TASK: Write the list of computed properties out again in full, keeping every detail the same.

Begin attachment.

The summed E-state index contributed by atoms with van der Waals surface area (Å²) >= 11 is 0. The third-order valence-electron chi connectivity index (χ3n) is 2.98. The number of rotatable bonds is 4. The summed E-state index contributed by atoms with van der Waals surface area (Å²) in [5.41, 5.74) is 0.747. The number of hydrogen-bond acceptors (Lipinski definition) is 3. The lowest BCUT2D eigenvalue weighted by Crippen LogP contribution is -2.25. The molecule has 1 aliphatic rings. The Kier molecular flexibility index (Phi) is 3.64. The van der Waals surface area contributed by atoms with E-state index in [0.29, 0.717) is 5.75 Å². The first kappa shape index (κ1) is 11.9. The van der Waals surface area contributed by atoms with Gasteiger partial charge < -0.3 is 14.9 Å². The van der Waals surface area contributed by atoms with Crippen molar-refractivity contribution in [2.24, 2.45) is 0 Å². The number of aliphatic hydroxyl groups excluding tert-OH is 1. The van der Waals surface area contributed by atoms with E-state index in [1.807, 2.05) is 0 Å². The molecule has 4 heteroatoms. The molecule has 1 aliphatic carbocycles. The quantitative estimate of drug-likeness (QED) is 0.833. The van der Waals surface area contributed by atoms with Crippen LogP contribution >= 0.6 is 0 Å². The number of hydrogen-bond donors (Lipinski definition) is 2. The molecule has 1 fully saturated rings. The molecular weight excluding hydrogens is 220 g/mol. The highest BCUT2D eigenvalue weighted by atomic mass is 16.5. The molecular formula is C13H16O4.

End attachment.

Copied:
The summed E-state index contributed by atoms with van der Waals surface area (Å²) >= 11 is 0. The third-order valence-electron chi connectivity index (χ3n) is 2.98. The number of rotatable bonds is 4. The summed E-state index contributed by atoms with van der Waals surface area (Å²) in [5.41, 5.74) is 0.747. The number of hydrogen-bond acceptors (Lipinski definition) is 3. The lowest BCUT2D eigenvalue weighted by Crippen LogP contribution is -2.25. The molecule has 1 aliphatic rings. The Kier molecular flexibility index (Phi) is 3.64. The van der Waals surface area contributed by atoms with E-state index in [0.29, 0.717) is 5.75 Å². The first kappa shape index (κ1) is 11.9. The van der Waals surface area contributed by atoms with Gasteiger partial charge < -0.3 is 14.9 Å². The van der Waals surface area contributed by atoms with Crippen molar-refractivity contribution in [2.24, 2.45) is 0 Å². The number of aliphatic hydroxyl groups excluding tert-OH is 1. The van der Waals surface area contributed by atoms with E-state index in [1.807, 2.05) is 0 Å². The molecule has 4 heteroatoms. The molecule has 1 aliphatic carbocycles. The quantitative estimate of drug-likeness (QED) is 0.833. The van der Waals surface area contributed by atoms with Crippen LogP contribution >= 0.6 is 0 Å². The number of hydrogen-bond donors (Lipinski definition) is 2. The molecule has 1 fully saturated rings. The molecular weight excluding hydrogens is 220 g/mol. The highest BCUT2D eigenvalue weighted by atomic mass is 16.5. The molecular formula is C13H16O4.